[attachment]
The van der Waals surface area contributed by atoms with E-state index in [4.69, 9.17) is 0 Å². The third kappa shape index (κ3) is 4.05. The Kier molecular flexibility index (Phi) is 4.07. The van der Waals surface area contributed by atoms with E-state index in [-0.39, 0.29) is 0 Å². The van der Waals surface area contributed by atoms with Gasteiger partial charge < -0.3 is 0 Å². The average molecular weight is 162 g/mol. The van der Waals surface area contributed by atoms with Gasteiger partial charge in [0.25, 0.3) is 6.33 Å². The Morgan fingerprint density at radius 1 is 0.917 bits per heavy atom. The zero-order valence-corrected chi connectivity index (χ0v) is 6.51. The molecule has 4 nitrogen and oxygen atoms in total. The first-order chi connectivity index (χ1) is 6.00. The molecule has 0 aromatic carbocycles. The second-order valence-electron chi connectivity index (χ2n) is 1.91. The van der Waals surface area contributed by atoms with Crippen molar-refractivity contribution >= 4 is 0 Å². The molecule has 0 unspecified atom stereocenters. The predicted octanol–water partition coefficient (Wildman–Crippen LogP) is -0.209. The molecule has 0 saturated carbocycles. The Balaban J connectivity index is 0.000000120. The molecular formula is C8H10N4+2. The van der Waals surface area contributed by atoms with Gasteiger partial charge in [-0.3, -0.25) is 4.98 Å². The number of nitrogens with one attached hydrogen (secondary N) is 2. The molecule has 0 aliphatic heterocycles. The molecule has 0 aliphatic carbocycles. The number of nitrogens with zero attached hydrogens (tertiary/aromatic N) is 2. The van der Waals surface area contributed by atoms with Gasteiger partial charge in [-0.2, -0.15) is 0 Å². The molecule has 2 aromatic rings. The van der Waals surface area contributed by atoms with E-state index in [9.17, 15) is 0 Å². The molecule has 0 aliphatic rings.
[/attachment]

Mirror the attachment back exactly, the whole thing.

The van der Waals surface area contributed by atoms with E-state index in [4.69, 9.17) is 0 Å². The third kappa shape index (κ3) is 4.05. The Kier molecular flexibility index (Phi) is 4.07. The van der Waals surface area contributed by atoms with E-state index in [-0.39, 0.29) is 0 Å². The van der Waals surface area contributed by atoms with Gasteiger partial charge < -0.3 is 0 Å². The average molecular weight is 162 g/mol. The van der Waals surface area contributed by atoms with Gasteiger partial charge in [0.25, 0.3) is 6.33 Å². The Morgan fingerprint density at radius 1 is 0.917 bits per heavy atom. The zero-order valence-corrected chi connectivity index (χ0v) is 6.51. The molecule has 4 nitrogen and oxygen atoms in total. The first-order chi connectivity index (χ1) is 6.00. The molecule has 0 aromatic carbocycles. The second-order valence-electron chi connectivity index (χ2n) is 1.91. The van der Waals surface area contributed by atoms with Crippen molar-refractivity contribution >= 4 is 0 Å². The molecule has 0 unspecified atom stereocenters. The predicted octanol–water partition coefficient (Wildman–Crippen LogP) is -0.209. The molecule has 0 saturated carbocycles. The Balaban J connectivity index is 0.000000120. The molecular formula is C8H10N4+2. The van der Waals surface area contributed by atoms with Gasteiger partial charge in [-0.3, -0.25) is 4.98 Å². The number of nitrogens with one attached hydrogen (secondary N) is 2. The molecule has 0 aliphatic heterocycles. The molecule has 0 aliphatic carbocycles. The number of nitrogens with zero attached hydrogens (tertiary/aromatic N) is 2. The van der Waals surface area contributed by atoms with Gasteiger partial charge in [-0.2, -0.15) is 0 Å². The molecule has 2 aromatic rings. The van der Waals surface area contributed by atoms with E-state index in [9.17, 15) is 0 Å². The molecule has 0 aliphatic rings.